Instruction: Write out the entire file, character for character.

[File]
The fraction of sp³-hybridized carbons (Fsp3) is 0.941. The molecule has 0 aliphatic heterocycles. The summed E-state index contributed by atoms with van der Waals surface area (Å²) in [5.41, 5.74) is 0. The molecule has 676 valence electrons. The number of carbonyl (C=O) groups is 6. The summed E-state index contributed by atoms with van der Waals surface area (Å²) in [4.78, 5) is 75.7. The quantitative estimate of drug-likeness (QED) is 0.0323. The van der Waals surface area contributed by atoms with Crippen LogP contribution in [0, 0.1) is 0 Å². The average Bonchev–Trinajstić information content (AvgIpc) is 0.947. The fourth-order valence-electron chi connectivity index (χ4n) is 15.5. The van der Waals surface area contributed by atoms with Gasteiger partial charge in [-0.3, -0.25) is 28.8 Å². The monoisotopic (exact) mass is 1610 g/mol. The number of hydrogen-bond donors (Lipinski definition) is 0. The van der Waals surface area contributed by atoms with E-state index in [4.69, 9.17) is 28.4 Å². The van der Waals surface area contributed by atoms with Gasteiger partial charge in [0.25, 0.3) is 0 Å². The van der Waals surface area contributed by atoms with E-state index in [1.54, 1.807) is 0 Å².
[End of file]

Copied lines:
The fraction of sp³-hybridized carbons (Fsp3) is 0.941. The molecule has 0 aliphatic heterocycles. The summed E-state index contributed by atoms with van der Waals surface area (Å²) in [5.41, 5.74) is 0. The molecule has 676 valence electrons. The number of carbonyl (C=O) groups is 6. The summed E-state index contributed by atoms with van der Waals surface area (Å²) in [4.78, 5) is 75.7. The quantitative estimate of drug-likeness (QED) is 0.0323. The van der Waals surface area contributed by atoms with Crippen LogP contribution in [0, 0.1) is 0 Å². The average Bonchev–Trinajstić information content (AvgIpc) is 0.947. The fourth-order valence-electron chi connectivity index (χ4n) is 15.5. The van der Waals surface area contributed by atoms with Gasteiger partial charge in [-0.3, -0.25) is 28.8 Å². The monoisotopic (exact) mass is 1610 g/mol. The number of hydrogen-bond donors (Lipinski definition) is 0. The van der Waals surface area contributed by atoms with E-state index in [4.69, 9.17) is 28.4 Å². The van der Waals surface area contributed by atoms with Gasteiger partial charge in [0.25, 0.3) is 0 Å². The van der Waals surface area contributed by atoms with E-state index in [1.54, 1.807) is 0 Å².